When producer Anant Singh first approached Nelson Mandela to make a film about him, the anti-apartheid icon purportedly replied: "Would anyone want to watch a movie about my life?"
Now, more than 25 years after that first request, comes Mandela: Long Walk to Freedom, an epic account of the inspiring leader’s life story, starring British actor Idris Elba in the lead role.
Despite several recent productions that have depicted Mandela's life, "this is the quintessential story. We want to tell the epic biopic, his entire journey," Singh told reporters on Sunday, a day after the film's gala premiere at the Toronto International Film Festival.
"[Mandela] never pressured me…He said 'Don't bother me. I trust you. Go make the movie,'" Singh recalled. "It's the only one he has supported, endorsed, blessed."
Once Singh won the rights to adapt Mandela’s autobiography, the incredible responsibility of the task at hand was shared by everyone in the production, from director Justin Chadwick to its cast, which includes Naomie Harris as Winnie Madikizela-Mandela, and crew.
The intention was to present a more personal take on the widely recounted story of the man affectionately known as Madiba (his clan name), "to portray him as a man, as a human being," Chadwick said.
"We all know how important Madiba is: he is an icon of our time… but he is a man. He has a family and children. He has had to undergo this incredible sacrifice."
Much of the weight rested naturally on Elba, best known for TV’s The Wire and Luther as well as memorable turns in big-budget films like Thor and Pacific Rim. Before filming, the 41-year-old actor said he spent time in South African cities soaking up the atmosphere and personal stories everyone seemed to have about Madiba.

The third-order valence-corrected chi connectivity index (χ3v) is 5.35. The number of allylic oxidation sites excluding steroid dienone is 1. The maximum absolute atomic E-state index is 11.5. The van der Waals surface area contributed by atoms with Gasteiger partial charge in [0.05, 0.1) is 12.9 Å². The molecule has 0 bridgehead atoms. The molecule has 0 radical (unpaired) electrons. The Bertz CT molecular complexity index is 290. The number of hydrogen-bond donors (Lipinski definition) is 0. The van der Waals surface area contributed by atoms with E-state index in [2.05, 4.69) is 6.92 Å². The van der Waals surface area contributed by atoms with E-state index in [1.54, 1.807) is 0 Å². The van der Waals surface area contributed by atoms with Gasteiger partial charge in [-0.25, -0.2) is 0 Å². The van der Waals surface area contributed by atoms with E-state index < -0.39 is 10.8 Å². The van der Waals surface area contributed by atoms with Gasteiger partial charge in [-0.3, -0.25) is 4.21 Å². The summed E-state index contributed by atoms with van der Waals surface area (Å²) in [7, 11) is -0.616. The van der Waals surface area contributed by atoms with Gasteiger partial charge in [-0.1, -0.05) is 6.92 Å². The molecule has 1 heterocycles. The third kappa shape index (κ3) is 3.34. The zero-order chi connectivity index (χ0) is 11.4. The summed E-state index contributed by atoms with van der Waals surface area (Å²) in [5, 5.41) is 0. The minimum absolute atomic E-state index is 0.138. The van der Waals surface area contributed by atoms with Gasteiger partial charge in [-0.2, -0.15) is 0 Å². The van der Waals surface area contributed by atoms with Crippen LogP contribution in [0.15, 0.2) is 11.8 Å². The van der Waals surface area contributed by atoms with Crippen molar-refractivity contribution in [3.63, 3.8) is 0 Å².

"They looked me in the eye and said 'Do you understand the responsibility that you have here, pal?' Although they were very much accepting of me doing it, they wanted me to understand the responsibility of that — it speaks about the culture, about the way they hold this story dear to their hearts," Elba said.
"There was certainly this willingness for us to go for it, but to know that there was only one chance. There was no messing about with this character or this story. That was made very apparent to me."
According to his South African castmates, however, Elba completely nails the performance: magnetic and commanding, he captures the essence of the man, they said.
While filming a scene of a key speech, for instance, actor Deon Lotz (who portrays politician Kobie Coetsee) described how he felt goosebumps listening to his co-star.
"Many people have tried the accent and being Mandela," Lotz said. But with Elba, "if you closed your eyes, you could hear Mandela and it was brilliant."
"I have met Madiba before and everyone will tell you about the Madiba magic," added actress Terry Pheto, who plays Mandela’s first wife, Evelyn Mase. "I think that's what Idris managed to capture."
The in-demand Elba — who is apparently the exact same height as Mandela — also received what could be the highest praise of all when, in late 2012, producer Singh visited the ailing Mandela and showed him production images and the movie's earliest batch of footage.
"He said 'Is this me?' and he smiled. I said 'It’s Idris and I had to then explain and show him the transformation of Idris from the young Mandela to the old, the prosthetics," Singh recounted.
"He started laughing and that was, to me, that he endorses Idris because hey, if [Mandela asked] 'Is that me?' — that's it!"
Mandela: Long Walk to Freedom, which employed local crews and myriad extras from the communities where they filmed, gave Elba "a new understanding of the word patience and also sacrifice — from Mr. Mandela's life, his family and also the great country which is South Africa," he said.
"I have a new understanding of those words."
The Toronto International Film Festival continues through Sept. 15.